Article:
Article / Case Report

"Management of Suboptimal Cortisol Response in patients with Structural Heart Disease-Two Case Reports"

Nasir Rahman1  ,Farhala Baloch2*

1 Consultant Cardiologist, Aga KhanUniversity Hospital,Karachi, Pakistan

2 Resident, Department of Cardiology, Aga Khan University Hospital, Karachi, Pakistan

*Corresponding author: Farhala Baloch, Resident Cardiology, Department of Cardiology, The Aga Khan University Hospital, Karachi, Pakistan. Tel: +923073010157;

Received Date: 18December, 2017; Accepted Date:17January, 2018; Published Date:25January, 2018

1.      Abstract

Sub optimal Cortisol Response (SCR) is an inadequate cortisol response in relation to the severity of illness. Also known as critical illness induced corticosteroid insufficiency, it is frequently observed in patients with septic shock. We describe two patients presented to us with sign and symptoms of heart failure. Up titration of diuretics dose was a big challenge to us due to the concomitant severe electrolyte imbalance likely due to altered hypothalamic pituitary axis leading to relative adrenal insufficiency. Random serum cortisol level was checked which was relatively low. Cortisol was replaced which helped us in normalizing serum electrolytes by correcting the SCR. Purpose of writing these two cases is to highlight the importance of SCR in decompensated heart failure, as the early diagnosis and treatment of this condition will help physicians in the better management of patients with heart failure.

2.      Keywords:Electrolyte Imbalance; Heart Failure; Suboptimal Cortisol Response (SCR);Structural Heart Disease

1.      Introduction

Theosophical Cortisol Response (SCR)is defined as an inadequate cortisol response in relation to severity of the illness. It is also known as critical - illness induced corticosteroids insufficiency. Both high and low levels of cortisol are associated with high mortality, with high level indicating severe stress while low level indicates inadequate response to stress also called suboptimal adrenal response or relative adrenal insufficiency diagnosed when random serum cortisol level is less than 10 ug/dl (<15 ug/dl in one study) in patients with stress.Functioning adrenals of the critically ill patients are already maximally stimulated in response to stress. In such patients the value of stimulated cortisol level (a random value), can diagnosed SCR[1,2].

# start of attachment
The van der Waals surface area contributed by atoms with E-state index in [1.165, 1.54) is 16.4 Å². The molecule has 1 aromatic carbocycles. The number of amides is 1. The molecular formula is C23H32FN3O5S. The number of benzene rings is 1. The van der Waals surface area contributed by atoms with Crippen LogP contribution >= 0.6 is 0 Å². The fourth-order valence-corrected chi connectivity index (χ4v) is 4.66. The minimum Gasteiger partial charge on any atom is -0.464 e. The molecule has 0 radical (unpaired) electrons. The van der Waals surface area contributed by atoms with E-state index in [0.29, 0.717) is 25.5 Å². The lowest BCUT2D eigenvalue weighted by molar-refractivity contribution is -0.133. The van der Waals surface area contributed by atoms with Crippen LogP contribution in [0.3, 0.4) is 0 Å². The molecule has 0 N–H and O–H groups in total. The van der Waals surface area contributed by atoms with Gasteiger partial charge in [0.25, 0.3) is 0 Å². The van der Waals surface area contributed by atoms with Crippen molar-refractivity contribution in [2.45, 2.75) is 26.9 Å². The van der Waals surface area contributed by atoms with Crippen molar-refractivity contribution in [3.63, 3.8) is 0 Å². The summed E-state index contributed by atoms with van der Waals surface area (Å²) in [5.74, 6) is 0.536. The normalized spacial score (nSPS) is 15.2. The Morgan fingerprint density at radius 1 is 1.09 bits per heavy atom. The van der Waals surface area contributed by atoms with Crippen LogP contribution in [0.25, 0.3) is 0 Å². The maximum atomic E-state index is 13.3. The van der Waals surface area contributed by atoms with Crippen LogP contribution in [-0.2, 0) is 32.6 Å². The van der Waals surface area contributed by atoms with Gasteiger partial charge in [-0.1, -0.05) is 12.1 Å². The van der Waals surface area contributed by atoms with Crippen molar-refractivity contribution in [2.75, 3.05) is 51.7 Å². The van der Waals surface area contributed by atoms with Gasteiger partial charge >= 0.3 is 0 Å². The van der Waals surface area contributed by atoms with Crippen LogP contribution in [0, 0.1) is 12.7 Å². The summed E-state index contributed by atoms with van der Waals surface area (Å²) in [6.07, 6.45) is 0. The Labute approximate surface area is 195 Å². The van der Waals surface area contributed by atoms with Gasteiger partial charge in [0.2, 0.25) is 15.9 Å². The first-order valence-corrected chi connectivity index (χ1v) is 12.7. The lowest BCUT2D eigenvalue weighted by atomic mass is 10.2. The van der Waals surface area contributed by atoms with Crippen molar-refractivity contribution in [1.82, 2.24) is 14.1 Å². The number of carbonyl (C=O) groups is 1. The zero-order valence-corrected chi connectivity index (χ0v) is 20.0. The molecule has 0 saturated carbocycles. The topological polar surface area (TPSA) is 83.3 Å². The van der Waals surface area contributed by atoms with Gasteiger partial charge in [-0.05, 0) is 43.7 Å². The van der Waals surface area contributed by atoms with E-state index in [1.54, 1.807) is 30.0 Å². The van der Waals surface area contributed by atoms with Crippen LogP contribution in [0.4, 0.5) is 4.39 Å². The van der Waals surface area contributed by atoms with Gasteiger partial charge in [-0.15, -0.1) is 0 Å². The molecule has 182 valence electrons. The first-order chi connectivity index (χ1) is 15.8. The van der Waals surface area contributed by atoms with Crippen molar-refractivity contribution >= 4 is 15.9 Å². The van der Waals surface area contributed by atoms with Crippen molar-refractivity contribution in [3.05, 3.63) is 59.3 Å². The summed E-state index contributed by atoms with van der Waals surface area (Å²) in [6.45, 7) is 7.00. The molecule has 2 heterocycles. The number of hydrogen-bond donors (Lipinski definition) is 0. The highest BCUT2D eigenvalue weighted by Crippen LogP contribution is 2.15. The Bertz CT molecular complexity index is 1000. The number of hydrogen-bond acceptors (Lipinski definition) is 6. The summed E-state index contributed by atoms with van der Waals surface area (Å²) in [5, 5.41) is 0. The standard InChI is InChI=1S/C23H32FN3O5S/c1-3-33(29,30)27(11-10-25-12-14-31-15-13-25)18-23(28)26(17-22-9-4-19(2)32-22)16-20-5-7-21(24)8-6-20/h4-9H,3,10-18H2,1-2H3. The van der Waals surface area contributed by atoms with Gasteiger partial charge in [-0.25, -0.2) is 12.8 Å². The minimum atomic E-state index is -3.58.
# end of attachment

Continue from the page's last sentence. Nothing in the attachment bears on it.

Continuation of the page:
This has been observed in critically ill patients with septic shock due to insufficient stress response of the hypothalamic-pituitary-adrenal axis[3]. However in patients with structural heart disease and decompensated heart failure this has not been reported. It might cause some therapeutic challenges in management of patients with heart failure due to electrolyte imbalance.

We are reporting two case of decompensated heart failure with suboptimal adrenal response diagnosed by measuring their random cortisol level. They responded to diuretic therapy with optimal serum electrolytes level by adding steroids in their management and hence their heart failure could be effectively managed.These cases represent a unique and difficult situation where heart failure management could not be optimized due to SCR.To our knowledge these are first cases reports of SCR with heart failure where correcting adrenal insufficiency made heart failure management feasible.

2.      Case 1

A68 years old woman presentedwith sign and symptoms of heart failure. She was a diagnosed case of Secundum atrial septal defect with severe pulmonary artery hypertension.Her ECG showed atrial fibrillation with ventricular rate of 130-140 beats/ minutes. X-ray chest showed evidence of pulmonary edema. She was considered very high risk for ASD closure due to underlying severe pulmonary artery hypertension.She was started on diuretics.However, her serum sodium level declined and potassium went up after starting diuretics as shown in table-1(left column).